Nicole & Mary Miles
“I admit I was a bit nervous and scared,” recalls 31-year-old businesswoman Nicole Moody Harrison, as her labor pains intensified rapidly before giving birth to her first-born child. Within minutes of entering the Birthing Center of Northern Hospital of Surry County, Nicole’s nervousness was abated as her assigned care-team showered her with constant care, comfort, and encouragement until little Mary Miles decided to enter the world on January 24, 2017 – just 14 months ago.
“It was a great experience,” says Nicole, a lithe CrossFit enthusiast and runner. “My nurses were very caring and wanted me to be OK. They knew what I needed and made me feel I was doing a good job. Toward the end of my labor, as I was giving some final pushes, I told my nurse I wanted a Sprite or Gatorade. She said, ‘You just get this baby out and I’ll get you that soda.’ Sure enough, I got my soda immediately afterward!”
With her newborn daughter snuggled safely in her arms, the exhausted but jubilant Nicole gently caressed and dutifully counted fingers and toes while her husband Skyler Harrison, a well-regarded local investment manager, looked on with pride. As the newly-expanded family of three settled comfortably in the Birthing Center suite assigned to Nicole for the duration of her stay, the new parents prepared to welcome the many relatives and friends who were eager to stop by and catch a glimpse of the 6-pound/11-ounce beauty who had already stolen their hearts.
“There was plenty of room in my suite – so much so that my husband was able to move a chair and set-up a temporary work-station,” she says. (Nicole took a brief “maternity-leave” hiatus from her busy executive position as Vice President of Moody’s Funeral Services, Inc.)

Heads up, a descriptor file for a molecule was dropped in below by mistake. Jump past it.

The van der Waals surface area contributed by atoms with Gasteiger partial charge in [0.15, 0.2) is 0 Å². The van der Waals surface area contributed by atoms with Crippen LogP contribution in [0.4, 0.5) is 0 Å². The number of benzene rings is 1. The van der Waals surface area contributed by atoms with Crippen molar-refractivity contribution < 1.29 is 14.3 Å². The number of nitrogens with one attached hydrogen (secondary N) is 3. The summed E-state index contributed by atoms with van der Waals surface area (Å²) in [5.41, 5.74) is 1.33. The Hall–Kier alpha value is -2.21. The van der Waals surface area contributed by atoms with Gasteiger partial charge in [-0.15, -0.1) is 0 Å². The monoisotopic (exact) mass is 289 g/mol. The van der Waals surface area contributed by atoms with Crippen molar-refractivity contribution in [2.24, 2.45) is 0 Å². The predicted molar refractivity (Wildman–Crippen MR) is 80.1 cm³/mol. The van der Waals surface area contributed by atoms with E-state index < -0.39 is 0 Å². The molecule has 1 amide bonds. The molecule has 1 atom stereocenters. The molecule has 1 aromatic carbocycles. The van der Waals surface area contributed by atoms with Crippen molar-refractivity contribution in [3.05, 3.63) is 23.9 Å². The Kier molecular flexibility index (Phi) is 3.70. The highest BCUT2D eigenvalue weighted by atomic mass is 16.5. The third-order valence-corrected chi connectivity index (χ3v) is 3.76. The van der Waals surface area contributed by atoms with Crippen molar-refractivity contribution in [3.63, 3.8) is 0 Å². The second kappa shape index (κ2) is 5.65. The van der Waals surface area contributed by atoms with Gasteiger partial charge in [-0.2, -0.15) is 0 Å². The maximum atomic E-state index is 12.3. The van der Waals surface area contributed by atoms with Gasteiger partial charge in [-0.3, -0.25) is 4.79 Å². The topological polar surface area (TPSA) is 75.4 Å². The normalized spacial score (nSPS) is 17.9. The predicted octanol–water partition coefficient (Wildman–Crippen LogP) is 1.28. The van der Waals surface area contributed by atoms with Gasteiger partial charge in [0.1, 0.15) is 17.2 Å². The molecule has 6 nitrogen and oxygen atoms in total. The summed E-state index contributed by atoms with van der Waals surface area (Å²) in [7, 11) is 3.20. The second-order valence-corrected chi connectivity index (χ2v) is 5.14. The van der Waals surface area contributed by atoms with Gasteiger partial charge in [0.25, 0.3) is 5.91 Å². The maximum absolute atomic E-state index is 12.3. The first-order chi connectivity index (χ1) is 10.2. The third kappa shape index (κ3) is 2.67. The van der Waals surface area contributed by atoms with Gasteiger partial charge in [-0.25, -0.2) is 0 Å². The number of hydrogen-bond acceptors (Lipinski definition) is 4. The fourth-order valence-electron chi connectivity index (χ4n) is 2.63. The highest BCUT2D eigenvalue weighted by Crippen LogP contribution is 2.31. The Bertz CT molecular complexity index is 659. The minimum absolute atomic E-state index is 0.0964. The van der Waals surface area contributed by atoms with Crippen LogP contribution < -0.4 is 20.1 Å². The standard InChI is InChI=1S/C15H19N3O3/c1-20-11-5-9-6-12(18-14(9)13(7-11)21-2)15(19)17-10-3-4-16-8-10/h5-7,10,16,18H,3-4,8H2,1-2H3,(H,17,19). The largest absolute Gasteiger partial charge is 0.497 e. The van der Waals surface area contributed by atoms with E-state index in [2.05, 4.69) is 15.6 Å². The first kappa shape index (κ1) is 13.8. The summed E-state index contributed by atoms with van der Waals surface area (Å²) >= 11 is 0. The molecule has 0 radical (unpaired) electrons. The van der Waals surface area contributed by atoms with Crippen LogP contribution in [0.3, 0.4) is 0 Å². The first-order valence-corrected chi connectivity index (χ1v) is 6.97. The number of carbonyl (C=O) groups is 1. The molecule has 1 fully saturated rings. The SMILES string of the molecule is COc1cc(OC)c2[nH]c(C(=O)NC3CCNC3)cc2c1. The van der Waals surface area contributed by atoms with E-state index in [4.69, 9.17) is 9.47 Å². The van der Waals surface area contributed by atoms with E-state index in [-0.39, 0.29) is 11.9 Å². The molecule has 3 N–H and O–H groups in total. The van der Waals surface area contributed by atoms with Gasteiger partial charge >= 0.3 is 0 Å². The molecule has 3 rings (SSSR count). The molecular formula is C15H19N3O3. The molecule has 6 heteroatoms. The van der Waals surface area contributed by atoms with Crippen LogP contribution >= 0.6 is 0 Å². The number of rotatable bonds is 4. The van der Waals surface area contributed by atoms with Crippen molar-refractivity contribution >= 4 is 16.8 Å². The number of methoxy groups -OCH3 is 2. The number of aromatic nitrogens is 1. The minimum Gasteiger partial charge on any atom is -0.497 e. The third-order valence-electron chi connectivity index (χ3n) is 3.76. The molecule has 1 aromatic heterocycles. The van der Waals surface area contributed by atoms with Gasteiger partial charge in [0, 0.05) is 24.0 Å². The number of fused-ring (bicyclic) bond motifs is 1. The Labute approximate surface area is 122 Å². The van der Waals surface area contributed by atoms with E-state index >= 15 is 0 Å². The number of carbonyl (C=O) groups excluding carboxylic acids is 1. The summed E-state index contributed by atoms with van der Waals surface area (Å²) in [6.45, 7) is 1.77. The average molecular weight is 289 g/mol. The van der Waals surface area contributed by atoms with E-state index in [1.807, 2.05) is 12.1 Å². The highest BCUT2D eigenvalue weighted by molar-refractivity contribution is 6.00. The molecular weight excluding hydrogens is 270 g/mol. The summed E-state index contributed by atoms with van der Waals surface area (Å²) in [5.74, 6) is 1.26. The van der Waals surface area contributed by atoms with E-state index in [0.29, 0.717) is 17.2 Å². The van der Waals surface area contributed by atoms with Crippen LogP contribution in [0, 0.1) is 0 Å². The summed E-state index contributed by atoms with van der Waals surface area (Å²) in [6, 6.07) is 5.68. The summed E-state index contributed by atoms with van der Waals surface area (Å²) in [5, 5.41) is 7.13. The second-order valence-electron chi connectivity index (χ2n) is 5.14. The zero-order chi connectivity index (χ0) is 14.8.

“Everyone was amazingly kind and considerate – from the doctors to the nurses and the aides and housekeeping staff,” she adds. “I never once had to push the call button to ask for someone or something — they were there when I needed them, but also considerate of my privacy. At one point, even my husband asked out loud, ‘Why can’t everyone have this same wonderful childbirth experience?’”
Optimal Birthing Experience
For Cade Wright, MSN, RNC-OB, providing an optimal birthing experience is the goal for all women who choose Northern Hospital’s Birthing Center – where, on average, 375 babies are born every year.
As Director of the Birthing Center & Women’s Services, Wright is committed to running a patient-focused facility that meets or exceeds the medical necessities and personal expectations of patients and their families. Since bringing her nursing leadership skills and clinical know-how to Northern Hospital a little more than four years ago, Wright and her tightly-knit team of obstetrical nurses have introduced new and/or updated policies and protocols to ensure that patients have an optimal birthing experience. At the same time, they have respected and maintained those traditional, tried-and-true values and practices of the decades-old Birthing Center – which has served as the official “birthplace” for generations of Mount Airy residents.
“We do things differently here,” says Cade succinctly, in helping to explain why Northern’s Birthing Center is so appealing to both first-time and “veteran” moms. “From the moment an expectant mom enters our facility, we build a bond and develop a trust with her,” says Wright. “We create a continuity of care that is enhanced by having the same team of nurses remain with each patient throughout the entire birthing process — from labor to delivery to recovery and the post-partum period.
“Giving birth is a most private and privileged time in a woman’s life – and we recognize that each birth is different,” she continues. “We take pride in helping our patients have their own birthing experience; not the one that we may have had. We want them to leave here and say, ‘They let me do such-and-such’ rather than ‘They told me to do such-and-such.’”
“We also don’t make patients move from one room to another like some other hospitals do,” she explains. “Instead, patients remain in their own private suite for the duration of their stay with us – which typically averages two days for a vaginal birth and three for a C-section.”